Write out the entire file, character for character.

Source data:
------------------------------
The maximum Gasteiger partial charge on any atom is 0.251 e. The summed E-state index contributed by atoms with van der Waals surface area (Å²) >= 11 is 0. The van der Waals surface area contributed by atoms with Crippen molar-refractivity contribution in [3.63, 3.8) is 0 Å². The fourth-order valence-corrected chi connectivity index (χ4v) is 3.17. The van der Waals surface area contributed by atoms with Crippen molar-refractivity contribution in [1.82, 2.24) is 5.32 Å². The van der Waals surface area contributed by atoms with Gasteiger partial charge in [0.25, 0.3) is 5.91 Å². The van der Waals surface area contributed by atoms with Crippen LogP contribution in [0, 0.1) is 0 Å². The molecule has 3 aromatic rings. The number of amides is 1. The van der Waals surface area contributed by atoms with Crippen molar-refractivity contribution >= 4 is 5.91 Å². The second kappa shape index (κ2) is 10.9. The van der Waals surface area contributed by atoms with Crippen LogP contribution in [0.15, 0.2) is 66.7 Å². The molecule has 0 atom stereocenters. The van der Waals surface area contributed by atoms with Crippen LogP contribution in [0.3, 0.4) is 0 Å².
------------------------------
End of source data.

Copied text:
The maximum Gasteiger partial charge on any atom is 0.251 e. The summed E-state index contributed by atoms with van der Waals surface area (Å²) >= 11 is 0. The van der Waals surface area contributed by atoms with Crippen molar-refractivity contribution in [3.63, 3.8) is 0 Å². The fourth-order valence-corrected chi connectivity index (χ4v) is 3.17. The van der Waals surface area contributed by atoms with Crippen molar-refractivity contribution in [1.82, 2.24) is 5.32 Å². The van der Waals surface area contributed by atoms with Gasteiger partial charge in [0.25, 0.3) is 5.91 Å². The van der Waals surface area contributed by atoms with Crippen LogP contribution in [0, 0.1) is 0 Å². The molecule has 3 aromatic rings. The number of amides is 1. The van der Waals surface area contributed by atoms with Crippen molar-refractivity contribution >= 4 is 5.91 Å². The second kappa shape index (κ2) is 10.9. The van der Waals surface area contributed by atoms with Crippen LogP contribution in [0.15, 0.2) is 66.7 Å². The molecule has 0 atom stereocenters. The van der Waals surface area contributed by atoms with Crippen LogP contribution in [0.3, 0.4) is 0 Å².